CHOOSING THE RIGHT DROPPER POST

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dropper post, dropper posts, dropper sizing

At PNW we offer dropper posts that fit a range of bikes, from CX steeds to Enduro rigs. If you ever need help finding the right dropper post for your bike we have a fancy little flow chart for you, but there's some more information that goes beyond bike model and fit.

For example, how do you pick between a dropper post that features air or a coil spring in its sealed cartridge? This is a question for riders with the standard 30.9 or 31.6 diameter seat posts. We have a lot of thoughts on this and it starts with some industry background regarding general suspension myths.

In the battle of coil vs. air it's important to note both have benefits. You may have noticed "coil spring" has been on the black list of bike industry words for about a decade when it comes to suspension systems. Coil springs were nearly phased out of production in suspension forks and shocks due to the rise in popularity of air sprung systems that are inherently lighter and offer more personalized tuning.

However, the downside to an air system is you can never "set it and forget it", they can be high maintenance due to super tight tolerances required to keep the stanchion sliding freely while maintaining air pressure. And, while a lightweight product is always desirable, it's not the only part of the equation. Riders that want a more supple feel and a nice progressive ramp up through the rough stuff on the trail urged suspension engineers to reconsider the benefits of a coil spring. Fast forward to today and coil spring suspension systems are being reintroduced to the market with great success.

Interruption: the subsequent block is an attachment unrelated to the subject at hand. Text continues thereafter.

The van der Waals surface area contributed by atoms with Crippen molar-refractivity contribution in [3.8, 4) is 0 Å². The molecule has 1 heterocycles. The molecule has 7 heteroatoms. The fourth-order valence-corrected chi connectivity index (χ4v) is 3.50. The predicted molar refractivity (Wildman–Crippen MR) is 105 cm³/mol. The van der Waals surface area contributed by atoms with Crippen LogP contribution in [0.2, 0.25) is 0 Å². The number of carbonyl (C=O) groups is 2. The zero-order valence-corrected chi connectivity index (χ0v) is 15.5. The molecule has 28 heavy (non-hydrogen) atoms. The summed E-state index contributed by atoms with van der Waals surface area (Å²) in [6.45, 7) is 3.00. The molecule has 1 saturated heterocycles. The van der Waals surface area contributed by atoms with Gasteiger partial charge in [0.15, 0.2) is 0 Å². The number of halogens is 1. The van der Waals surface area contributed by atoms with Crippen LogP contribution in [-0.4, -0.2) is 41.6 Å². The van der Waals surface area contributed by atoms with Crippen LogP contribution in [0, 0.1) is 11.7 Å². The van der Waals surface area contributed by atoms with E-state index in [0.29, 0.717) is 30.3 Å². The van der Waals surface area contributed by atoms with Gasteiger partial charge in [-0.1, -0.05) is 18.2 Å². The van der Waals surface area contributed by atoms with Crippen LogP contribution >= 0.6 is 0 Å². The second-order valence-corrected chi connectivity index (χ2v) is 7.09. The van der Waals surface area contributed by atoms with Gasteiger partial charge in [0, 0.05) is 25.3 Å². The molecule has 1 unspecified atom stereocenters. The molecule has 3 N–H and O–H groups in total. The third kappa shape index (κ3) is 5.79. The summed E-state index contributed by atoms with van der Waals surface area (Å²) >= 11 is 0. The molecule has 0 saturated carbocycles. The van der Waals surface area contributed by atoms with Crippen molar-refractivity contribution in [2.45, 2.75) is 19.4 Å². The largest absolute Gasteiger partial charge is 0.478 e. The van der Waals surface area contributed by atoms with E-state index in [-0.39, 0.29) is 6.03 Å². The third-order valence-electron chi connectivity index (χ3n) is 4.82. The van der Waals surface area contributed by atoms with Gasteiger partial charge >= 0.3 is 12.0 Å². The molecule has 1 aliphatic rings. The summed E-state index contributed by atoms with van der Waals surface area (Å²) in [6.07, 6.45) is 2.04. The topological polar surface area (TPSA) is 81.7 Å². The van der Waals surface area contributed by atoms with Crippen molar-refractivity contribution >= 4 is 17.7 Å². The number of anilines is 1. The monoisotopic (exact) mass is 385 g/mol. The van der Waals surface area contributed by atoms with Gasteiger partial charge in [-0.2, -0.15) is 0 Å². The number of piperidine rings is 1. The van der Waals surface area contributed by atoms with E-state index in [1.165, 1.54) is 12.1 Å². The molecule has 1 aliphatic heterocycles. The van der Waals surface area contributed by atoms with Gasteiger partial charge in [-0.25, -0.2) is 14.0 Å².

Ok, so why are we talking about mountain bike suspension when this is about dropper posts? Well, think of a well made dropper post like a mini suspension fork that has a lockout, travel adjust and rebound damping. Pretty amazing we're able to squeeze all of that into such a small package, eh?

The reason why we point this out is to show you that you shouldn't be afraid of a coil spring. They do an incredible job, require less maintenance and reduce cost - but yes, they tend to be heavier. With an air system, featured on our Bachelor dropper posts, you're basically replacing the coil spring with - you guessed it - air... which is lighter (we know we're blowing your MIND right now). Air also offers more adjustability, but with all good things comes great responsibility - you will have to service an air dropper post for the same reasons you have to adjust your suspension.

You might be curious, what do we have on our personal bikes here at PNW? Well a lot of us prefer our Bachelor dropper post (yeah, the one with air). I know all that propaganda for coil, and we tell you we choose air. Aaron, our CEO, admits that he's a bit of a weight-weenie, he also says he could easily drop the grams between coil and air by just having a few less IPAs and burritos. But the adjustability of air, and the longer travel Bachelor also weigh heavily into his decision, having 170mm of travel means more comfy air time. Emily, our other Co-Founder, rocks both the Bachelor on her Evil Insurgent and the Rainier IR (coil) on her steel bike. 

The bottom line is if you've been told coil springs lack quality, that's a myth. There are definitely low cost and low quality coil systems out there, but it's not the coil spring system's fault, it's just that the products were designed to cut corners and be well... "cheap". The quality of our coil system lies in the engineering and materials.

So, if you've gotten to the end of our lecture, congratulations. The point is there is a place for both air and coil springs. It depends on your budget, as well as your interest in maintenance. We bring up this last point because not all droppers are made the same. We use a sealed cartridge which contains hydraulic fluid, air (or coil) and moving components inside of it. If you ever need to swap it out, the process takes around 10 minutes. Some of our competitors use an open oil bath design. These posts fail more frequently and require an in-depth rebuild process requiring special tools, bleeding of hydraulic lines and small o-rings, seals, etc. Do your homework to ensure you know what you’re getting into. 

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